Show simple item record

dc.contributor.authorMcLeod, Jordan Taylor
dc.description.abstractRapid changes in atmospheric circulation variability over the North Atlantic region and the extent of surface melting across the Greenland ice sheet (GrIS) have been observed during recent decades. In this thesis, a historical climatology of extreme Greenland blocking episodes, associated with unusually strong and persistent synoptic-scale ridges, from 1958–2013 is examined within the context of anomalous anticyclonic circulation patterns over Greenland during recent years. The role of other atmospheric and oceanic features within the North Atlantic climate system, including extratropical cyclone activity and sea surface temperatures, on the evolution of extreme Greenland blocking episodes and GrIS melting is also examined. Contributions from adiabatic and diabatic sources of heating are quantified in order to determine processes associated with blocking anticyclones and precursor cyclones that can enhance GrIS melting. The long-term increase in Greenland blocking, coupled with additional factors, suggests that GrIS melting may continue to accelerate into the future.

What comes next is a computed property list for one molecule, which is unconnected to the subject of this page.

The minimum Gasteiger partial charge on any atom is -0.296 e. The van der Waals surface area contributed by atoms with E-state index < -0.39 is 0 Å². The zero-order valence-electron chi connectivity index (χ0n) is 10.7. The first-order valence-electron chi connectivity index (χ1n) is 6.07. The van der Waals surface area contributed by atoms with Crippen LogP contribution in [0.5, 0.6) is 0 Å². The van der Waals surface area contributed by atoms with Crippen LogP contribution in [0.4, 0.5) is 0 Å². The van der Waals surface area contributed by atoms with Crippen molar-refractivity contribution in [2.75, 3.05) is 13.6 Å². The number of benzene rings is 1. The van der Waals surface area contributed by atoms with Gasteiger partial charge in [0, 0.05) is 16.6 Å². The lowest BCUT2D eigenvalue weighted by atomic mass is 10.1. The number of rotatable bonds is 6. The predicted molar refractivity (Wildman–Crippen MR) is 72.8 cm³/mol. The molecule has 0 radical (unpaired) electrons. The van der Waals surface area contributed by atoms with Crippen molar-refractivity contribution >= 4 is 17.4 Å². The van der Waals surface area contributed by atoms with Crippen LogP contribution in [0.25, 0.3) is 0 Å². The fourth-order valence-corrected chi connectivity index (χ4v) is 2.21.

dc.rightsOn Campus Only Until 2016-12-01
dc.subjectGreenland blocking
dc.subjectNorth Atlantic cyclones
dc.subjectGreenland ice sheet
dc.subjectArctic amplification
dc.titleThe impact of extreme Greenland blocking episodes and North Atlantic precursor cyclones on the acceleration of summer melting across the Greenland ice sheet
dc.description.advisorThomas Mote
dc.description.committeeThomas Mote
dc.description.committeeJ. Marshall Shepherd
dc.description.committeeAndrew Grundstein

Files in this item


There are no files associated with this item.

This item appears in the following Collection(s)

Show simple item record